L) The term "distinctive sign" the red cross, the red crescent or the red lion and sun on a white background. when used for the protection of units and medical transports, or medical and religious personnel, equipment and material;
M) The term "distinctive signal" means any signal or message specified in Chapter III of Annex I to this Protocol and intended solely for the identification of units and medical transports.
Article 9. AREA OF APPLICATION.
1. This Part, the provisions of which are intended to ameliorate the condition of the wounded, sick and shipwrecked, shall apply to all those affected by a situation referred to in Article 1, without any adverse distinction based on race, color, sex, language, religion or belief, political or other opinion, national or social origin, property, birth or other status or any other similar criteria.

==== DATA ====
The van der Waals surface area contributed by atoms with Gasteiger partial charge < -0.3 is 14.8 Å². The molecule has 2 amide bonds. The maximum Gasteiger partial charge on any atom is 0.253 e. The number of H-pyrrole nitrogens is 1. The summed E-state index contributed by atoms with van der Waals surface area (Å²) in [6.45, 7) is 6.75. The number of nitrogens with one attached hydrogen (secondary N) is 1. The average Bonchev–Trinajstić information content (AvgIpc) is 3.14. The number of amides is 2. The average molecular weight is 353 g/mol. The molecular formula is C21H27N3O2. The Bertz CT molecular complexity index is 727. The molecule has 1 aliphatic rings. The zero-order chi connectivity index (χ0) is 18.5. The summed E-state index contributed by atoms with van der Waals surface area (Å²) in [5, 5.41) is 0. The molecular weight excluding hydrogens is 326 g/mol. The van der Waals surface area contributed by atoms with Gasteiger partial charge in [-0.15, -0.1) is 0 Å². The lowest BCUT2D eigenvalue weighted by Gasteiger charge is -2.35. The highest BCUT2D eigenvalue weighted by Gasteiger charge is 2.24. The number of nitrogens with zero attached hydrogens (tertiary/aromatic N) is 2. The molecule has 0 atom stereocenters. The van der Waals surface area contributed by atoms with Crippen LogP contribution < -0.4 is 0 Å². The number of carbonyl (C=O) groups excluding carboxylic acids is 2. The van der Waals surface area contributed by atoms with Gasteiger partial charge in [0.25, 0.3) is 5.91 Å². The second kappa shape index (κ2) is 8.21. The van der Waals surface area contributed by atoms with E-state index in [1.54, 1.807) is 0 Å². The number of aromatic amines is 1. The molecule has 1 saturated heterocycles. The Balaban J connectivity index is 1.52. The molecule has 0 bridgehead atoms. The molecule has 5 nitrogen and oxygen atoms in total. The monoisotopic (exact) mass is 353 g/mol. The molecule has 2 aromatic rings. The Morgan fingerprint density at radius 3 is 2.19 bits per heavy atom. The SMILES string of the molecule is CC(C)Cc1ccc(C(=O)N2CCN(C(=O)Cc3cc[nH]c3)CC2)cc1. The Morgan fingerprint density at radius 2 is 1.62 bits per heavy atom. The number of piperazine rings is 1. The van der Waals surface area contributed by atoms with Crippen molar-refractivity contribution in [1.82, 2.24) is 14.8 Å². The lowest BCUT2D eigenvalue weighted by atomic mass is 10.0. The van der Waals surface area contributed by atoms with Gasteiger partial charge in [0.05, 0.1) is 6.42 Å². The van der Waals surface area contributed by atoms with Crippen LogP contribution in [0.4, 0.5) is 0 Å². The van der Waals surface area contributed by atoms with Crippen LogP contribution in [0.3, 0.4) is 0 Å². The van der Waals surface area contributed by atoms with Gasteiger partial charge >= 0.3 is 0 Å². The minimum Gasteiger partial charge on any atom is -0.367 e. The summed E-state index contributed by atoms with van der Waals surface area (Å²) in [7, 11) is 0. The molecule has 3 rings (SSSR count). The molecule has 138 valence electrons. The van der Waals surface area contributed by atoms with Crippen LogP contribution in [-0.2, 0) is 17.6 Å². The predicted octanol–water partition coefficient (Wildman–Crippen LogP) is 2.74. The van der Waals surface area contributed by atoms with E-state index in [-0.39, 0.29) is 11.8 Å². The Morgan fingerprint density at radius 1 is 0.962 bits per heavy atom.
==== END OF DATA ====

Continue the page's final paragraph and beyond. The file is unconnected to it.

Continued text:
2. The relevant provisions of Articles 27 and 32 of the First Convention to medical units and means of permanent medical transports shall apply (except hospital ships, to which Article 25 of the Second Convention applies) and staff of those those units or means of transport, made available to a Party to the conflict for humanitarian purposes:
a) by a neutral or other State not party to that conflict;
B) For a society of recognized and authorized such state aid;
C) By an impartial international humanitarian organization.
ARTICLE 10. PROTECTION AND ASSISTANCE.
1. All the wounded, sick and shipwrecked, whatever the Party they belong, shall be respected and protected.
2. In all circumstances they are treated humanely and shall receive, to the fullest extent possible and in the shortest possible time, medical care required by their state. There shall be no distinction among them that is not based on medical criteria.
ARTICLE 11. PROTECTION OF PERSON.